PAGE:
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Boost your Mood with Daily Exercise

     Daily exercise is widely known to provide numerous health benefits, a notable one being an improved mood. The most popular explanation for this euphoric effect is the “opioid theory”. The opioid theory states that acute exercise causes the body to release a substance called beta-endorphin, a neurotransmitter that when bound to brain receptors increases feelings of happiness. Fortunately, for people who are chronically depressed, or in search of a way to elevate their mood, research exists to support the opioid theory and the use of exercise as a natural antidepressant.

For example, Boecker et al. tested the opioid theory by examining “the runner’s high”, a phenomenon in which running creates a state of happiness. In their study, the researchers measured the amount of endorphin binding in 10 males runners both before and after a two-hour endurance run. These measurements were then compared with the athletes’ moods as described on a mood rating scale. In accordance with the “opioid theory”, the results not only found the two-hour run to increase subject endorphin binding; endorphin binding was also found to be correlated with subject euphoria ratings; so that subjects with the most endorphin binding experienced the greatest sense of well-being. In addition, subject euphoria ratings more than doubled after the two hour run, suggesting that exercise plays a large role in mood regulation.

In fact, Koseoglu et al.  has even found exercise to have the potential for alleviating migraine headaches through its release of endorphins. In their study, 36 patients with regular migraine headaches were placed on a six-week exercise program. The program consisted of subjects performing aerobic exercise at 60% of maximal heart rate for 40 minutes three-days a week. As a consequence of the exercise training, patient endorphin levels were found to be elevated and to be negatively correlated with the number of migraine attacks. The exercise program also decreased the patient’s migraine intensity and duration.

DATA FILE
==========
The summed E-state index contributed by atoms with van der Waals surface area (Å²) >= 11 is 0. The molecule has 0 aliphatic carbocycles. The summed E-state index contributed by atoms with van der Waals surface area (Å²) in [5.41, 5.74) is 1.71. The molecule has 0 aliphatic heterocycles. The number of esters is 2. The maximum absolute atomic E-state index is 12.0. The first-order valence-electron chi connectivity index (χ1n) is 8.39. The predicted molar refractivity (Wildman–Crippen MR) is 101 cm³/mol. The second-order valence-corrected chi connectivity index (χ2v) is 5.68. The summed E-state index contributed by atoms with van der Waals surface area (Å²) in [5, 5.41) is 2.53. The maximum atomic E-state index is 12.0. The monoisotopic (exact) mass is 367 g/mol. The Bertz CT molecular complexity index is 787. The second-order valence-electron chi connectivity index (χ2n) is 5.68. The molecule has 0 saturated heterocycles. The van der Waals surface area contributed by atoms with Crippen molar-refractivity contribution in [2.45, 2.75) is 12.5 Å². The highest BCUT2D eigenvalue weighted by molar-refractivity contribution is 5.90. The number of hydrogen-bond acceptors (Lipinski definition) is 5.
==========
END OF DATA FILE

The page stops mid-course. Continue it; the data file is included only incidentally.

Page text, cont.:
With all the evidence supporting the “opioid theory,” the question remains: what exercise intensity elicits the greatest endorphin release? A study published by Rahkila et al. investigated this question by subjecting 19 healthy males to cycling exercises of various intensities ranging from 25% to 98% of VO2max for 8 minutes. Plasma endorphin levels were measured at all intensities, and it was found that there was no significant change in plasma endorphin concentrations below 75% VO2max. However, exercise intensities of 75% and 98% increased plasma endorphin concentrations by 48% and 305%, respectively - supporting the notion of a precipitous dose-response relationship between endorphin release and exercise intensities greater than 75%. Other studies have found comparable results, with exercise intensities above 50% VO2max leading to elevated endorphin levels. However, there appeared to be an inverse relationship between the amount of time each intensity of exercise needed be maintained before the endorphin levels significantly rose; the high the intensity of exercise, the shorter the time required before endorphin levels increase.

Furthermore, a study published in Medicine and Science in Sports and Exercise supports the finding that exercise duration plays a key role in the release of endorphins. In the study, the researchers measured plasma endorphin levels as a function of time for 12 males performing bicycle exercises at 70% and 80% of VO2max. As expected, endorphin levels rose for both intensities; however it took 15 minutes for a significant elevation of endorphin levels at the lower exercise intensity and only 5 minutes at the higher exercise intensity. Furthermore, examination of the blood after 30 minutes revealed even greater plasma endorphin content than at earlier time points. Clearly, exercise duration is an important factor to consider when optimizing endorphin release.

Based on these studies, it is clear that exercise can boost your mood by elevating plasma endorphin levels. More specifically, you will receive the greatest endorphin release, and psychological reward, when performing the longest and most difficult workouts in your training regimen. Finally, these studies provide us with the knowledge and tools to not only to trim our waist line, but to live a happier life.

Written by Michael Fox and Eric Sternlicht, Ph.D. - Department of Kinesiology,
Occidental College, Los Angeles, CA.